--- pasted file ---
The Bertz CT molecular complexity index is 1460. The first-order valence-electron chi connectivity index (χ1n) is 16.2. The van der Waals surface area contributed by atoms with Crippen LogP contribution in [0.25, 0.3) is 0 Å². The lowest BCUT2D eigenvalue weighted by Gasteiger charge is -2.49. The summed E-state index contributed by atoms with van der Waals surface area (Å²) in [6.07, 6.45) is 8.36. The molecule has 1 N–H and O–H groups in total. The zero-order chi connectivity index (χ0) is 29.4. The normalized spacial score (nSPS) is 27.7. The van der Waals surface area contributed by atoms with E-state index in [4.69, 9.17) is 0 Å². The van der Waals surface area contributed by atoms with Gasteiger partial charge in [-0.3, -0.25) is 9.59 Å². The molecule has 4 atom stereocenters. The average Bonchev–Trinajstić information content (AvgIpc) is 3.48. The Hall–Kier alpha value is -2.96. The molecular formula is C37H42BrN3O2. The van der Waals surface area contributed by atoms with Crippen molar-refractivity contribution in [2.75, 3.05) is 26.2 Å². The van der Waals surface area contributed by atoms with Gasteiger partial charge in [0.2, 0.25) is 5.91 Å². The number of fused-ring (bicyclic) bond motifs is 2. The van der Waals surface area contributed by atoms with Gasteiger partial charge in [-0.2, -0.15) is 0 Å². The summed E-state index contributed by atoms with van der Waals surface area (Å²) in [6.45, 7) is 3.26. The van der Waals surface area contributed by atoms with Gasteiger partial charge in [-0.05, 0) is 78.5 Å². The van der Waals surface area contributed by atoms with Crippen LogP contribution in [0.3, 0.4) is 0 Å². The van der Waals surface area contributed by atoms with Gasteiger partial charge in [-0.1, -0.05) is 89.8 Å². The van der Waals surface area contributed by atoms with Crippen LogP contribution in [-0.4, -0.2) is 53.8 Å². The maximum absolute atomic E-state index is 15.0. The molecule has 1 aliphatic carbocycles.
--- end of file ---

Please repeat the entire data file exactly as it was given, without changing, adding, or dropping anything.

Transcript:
The Bertz CT molecular complexity index is 1460. The first-order valence-electron chi connectivity index (χ1n) is 16.2. The van der Waals surface area contributed by atoms with Crippen LogP contribution in [0.25, 0.3) is 0 Å². The lowest BCUT2D eigenvalue weighted by Gasteiger charge is -2.49. The summed E-state index contributed by atoms with van der Waals surface area (Å²) in [6.07, 6.45) is 8.36. The molecule has 1 N–H and O–H groups in total. The zero-order chi connectivity index (χ0) is 29.4. The normalized spacial score (nSPS) is 27.7. The van der Waals surface area contributed by atoms with E-state index in [4.69, 9.17) is 0 Å². The van der Waals surface area contributed by atoms with Gasteiger partial charge in [-0.3, -0.25) is 9.59 Å². The molecule has 4 atom stereocenters. The average Bonchev–Trinajstić information content (AvgIpc) is 3.48. The Hall–Kier alpha value is -2.96. The molecular formula is C37H42BrN3O2. The van der Waals surface area contributed by atoms with Crippen molar-refractivity contribution in [2.75, 3.05) is 26.2 Å². The van der Waals surface area contributed by atoms with Gasteiger partial charge in [0.2, 0.25) is 5.91 Å². The number of fused-ring (bicyclic) bond motifs is 2. The van der Waals surface area contributed by atoms with Gasteiger partial charge in [-0.2, -0.15) is 0 Å². The summed E-state index contributed by atoms with van der Waals surface area (Å²) in [6.45, 7) is 3.26. The van der Waals surface area contributed by atoms with Gasteiger partial charge in [-0.05, 0) is 78.5 Å². The van der Waals surface area contributed by atoms with Crippen LogP contribution in [0.3, 0.4) is 0 Å². The van der Waals surface area contributed by atoms with Gasteiger partial charge in [-0.1, -0.05) is 89.8 Å². The van der Waals surface area contributed by atoms with Crippen LogP contribution in [-0.4, -0.2) is 53.8 Å². The maximum absolute atomic E-state index is 15.0. The molecule has 1 aliphatic carbocycles.